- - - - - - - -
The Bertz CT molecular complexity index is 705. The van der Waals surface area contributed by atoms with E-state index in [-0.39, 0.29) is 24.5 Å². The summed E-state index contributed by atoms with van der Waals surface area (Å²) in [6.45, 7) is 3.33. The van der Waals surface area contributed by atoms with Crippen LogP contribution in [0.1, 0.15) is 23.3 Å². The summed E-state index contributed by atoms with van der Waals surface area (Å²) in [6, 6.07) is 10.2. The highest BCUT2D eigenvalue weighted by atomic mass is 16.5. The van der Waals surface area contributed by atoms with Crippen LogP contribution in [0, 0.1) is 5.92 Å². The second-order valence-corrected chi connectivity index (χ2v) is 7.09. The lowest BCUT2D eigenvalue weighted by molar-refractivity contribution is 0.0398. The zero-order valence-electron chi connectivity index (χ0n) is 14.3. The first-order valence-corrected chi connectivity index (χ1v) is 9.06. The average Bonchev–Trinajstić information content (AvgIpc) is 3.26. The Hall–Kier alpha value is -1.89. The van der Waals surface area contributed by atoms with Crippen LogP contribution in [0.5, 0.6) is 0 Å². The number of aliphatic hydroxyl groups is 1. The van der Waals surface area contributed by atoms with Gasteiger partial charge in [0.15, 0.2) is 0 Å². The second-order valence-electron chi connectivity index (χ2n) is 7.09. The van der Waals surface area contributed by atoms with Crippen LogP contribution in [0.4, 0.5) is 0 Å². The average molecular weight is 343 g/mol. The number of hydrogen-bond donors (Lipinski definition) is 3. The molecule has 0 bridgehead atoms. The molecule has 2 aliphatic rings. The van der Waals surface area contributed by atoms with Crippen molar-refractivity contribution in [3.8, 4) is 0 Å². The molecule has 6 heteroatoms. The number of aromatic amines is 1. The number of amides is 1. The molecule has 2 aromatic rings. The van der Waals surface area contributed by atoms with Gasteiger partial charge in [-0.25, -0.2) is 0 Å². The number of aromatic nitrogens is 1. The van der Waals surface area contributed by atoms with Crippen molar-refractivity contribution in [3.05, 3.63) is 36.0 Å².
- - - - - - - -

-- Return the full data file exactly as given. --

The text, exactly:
The Bertz CT molecular complexity index is 705. The van der Waals surface area contributed by atoms with E-state index in [-0.39, 0.29) is 24.5 Å². The summed E-state index contributed by atoms with van der Waals surface area (Å²) in [6.45, 7) is 3.33. The van der Waals surface area contributed by atoms with Crippen LogP contribution in [0.1, 0.15) is 23.3 Å². The summed E-state index contributed by atoms with van der Waals surface area (Å²) in [6, 6.07) is 10.2. The highest BCUT2D eigenvalue weighted by atomic mass is 16.5. The van der Waals surface area contributed by atoms with Crippen LogP contribution in [0, 0.1) is 5.92 Å². The second-order valence-corrected chi connectivity index (χ2v) is 7.09. The lowest BCUT2D eigenvalue weighted by molar-refractivity contribution is 0.0398. The zero-order valence-electron chi connectivity index (χ0n) is 14.3. The first-order valence-corrected chi connectivity index (χ1v) is 9.06. The average Bonchev–Trinajstić information content (AvgIpc) is 3.26. The Hall–Kier alpha value is -1.89. The van der Waals surface area contributed by atoms with Crippen LogP contribution in [0.5, 0.6) is 0 Å². The number of aliphatic hydroxyl groups is 1. The van der Waals surface area contributed by atoms with Gasteiger partial charge in [0.15, 0.2) is 0 Å². The second-order valence-electron chi connectivity index (χ2n) is 7.09. The van der Waals surface area contributed by atoms with Crippen LogP contribution in [0.4, 0.5) is 0 Å². The average molecular weight is 343 g/mol. The number of hydrogen-bond donors (Lipinski definition) is 3. The molecule has 0 bridgehead atoms. The molecule has 2 aliphatic rings. The van der Waals surface area contributed by atoms with Crippen molar-refractivity contribution in [3.8, 4) is 0 Å². The molecule has 6 heteroatoms. The number of aromatic amines is 1. The number of amides is 1. The molecule has 2 aromatic rings. The van der Waals surface area contributed by atoms with Gasteiger partial charge in [-0.25, -0.2) is 0 Å². The number of aromatic nitrogens is 1. The van der Waals surface area contributed by atoms with Crippen molar-refractivity contribution in [3.05, 3.63) is 36.0 Å².